Global progress in reducing deaths during pregnancy has flatlined since 2015, according to a new report from the World Health Organization.
The report shows that over 4.5 million women and babies die every year during pregnancy, childbirth or the first weeks after birth, which is equivalent to one death every seven seconds.
These deaths are mostly from "preventable or treatable causes if proper care was available," the United Nations agency added in a press release Tuesday on the findings.
"Pregnant women and newborns continue to die at unacceptably high rates worldwide, and the COVID-19 pandemic has created further setbacks to providing them with the healthcare they need," Dr. Anshu Banerjee, director of maternal, newborn, child and adolescent health and ageing at WHO, said in the release.
In addition to the COVID-19 pandemic, the organization points to rising poverty and worsening humanitarian crises as added pressures to already stretched health systems.
As survival rates have stagnated over the last 8 years, the report estimates there have been:
- 290,000 maternal deaths each year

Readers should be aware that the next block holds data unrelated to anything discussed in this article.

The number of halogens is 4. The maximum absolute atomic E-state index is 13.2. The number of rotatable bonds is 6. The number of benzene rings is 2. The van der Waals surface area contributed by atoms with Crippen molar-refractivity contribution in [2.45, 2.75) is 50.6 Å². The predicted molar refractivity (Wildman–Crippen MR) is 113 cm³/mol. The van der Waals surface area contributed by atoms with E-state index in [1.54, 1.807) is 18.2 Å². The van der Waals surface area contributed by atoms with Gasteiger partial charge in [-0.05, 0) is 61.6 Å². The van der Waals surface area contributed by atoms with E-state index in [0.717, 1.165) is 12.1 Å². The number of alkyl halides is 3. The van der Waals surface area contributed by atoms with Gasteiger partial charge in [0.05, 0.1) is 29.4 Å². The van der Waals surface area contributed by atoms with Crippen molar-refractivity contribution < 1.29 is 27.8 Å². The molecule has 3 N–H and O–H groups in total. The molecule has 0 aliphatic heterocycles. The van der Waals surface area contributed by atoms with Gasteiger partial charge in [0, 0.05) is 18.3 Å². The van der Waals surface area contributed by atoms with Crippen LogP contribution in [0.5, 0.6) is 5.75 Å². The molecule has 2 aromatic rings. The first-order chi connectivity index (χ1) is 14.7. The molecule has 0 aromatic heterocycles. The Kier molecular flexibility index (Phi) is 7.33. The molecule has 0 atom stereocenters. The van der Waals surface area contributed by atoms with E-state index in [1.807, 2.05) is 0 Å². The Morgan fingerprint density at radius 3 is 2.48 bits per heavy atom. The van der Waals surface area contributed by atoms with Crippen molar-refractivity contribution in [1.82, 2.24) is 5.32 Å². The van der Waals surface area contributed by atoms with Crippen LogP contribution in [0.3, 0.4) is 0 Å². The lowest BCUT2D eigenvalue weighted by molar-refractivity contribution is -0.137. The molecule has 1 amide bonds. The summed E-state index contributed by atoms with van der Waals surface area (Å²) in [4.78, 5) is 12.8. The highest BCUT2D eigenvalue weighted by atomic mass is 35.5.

- 1.9 million stillbirths (babies who die after 28 weeks of pregnancy)
- and 2.3 million newborn deaths (deaths in the first month of life)
"If we wish to see different results, we must do things differently," Banerjee says. "More and smarter investments in primary healthcare are needed now so that every woman and baby - no matter where they live - has the best chance of health and survival."
In 2021, during the COVID-19 pandemic, more than 1,200 U.S. women died during pregnancy or shortly after childbirth,released in March by the U.S. Centers for Disease Control and Prevention, marking a six-decade high. That number fell to an estimated 733 in 2022, according to preliminary numbers.
The number of U.S. women who die during or shortly after childbirth is, particularly among women of color.
Determining the cause of that racial disparity poses "essentially one of the biggest challenges of public health," Dr. Henning Tiemeier, the director of Harvard's Maternal Health Task Force, said in an interview on "Face the Nation" in July 2022.
"We see that as a top of the iceberg of poor health in women and poor health in Black women," Tiemeier said at the time. "And there are several reasons, there seems to (be), from poverty to discrimination to poor care for this group of women."
Tiemeier noted that most of these deaths are "preventable."
According to a 2020 report by the U.S. Centers for Disease Control and Prevention, the maternal mortality rate in the U.S. for non-Hispanic Black women was 55.3 deaths per 100,000 live births — roughly 2.9 times the rate among non-Hispanic White women.
— Mikayla Denault contributed to this report.
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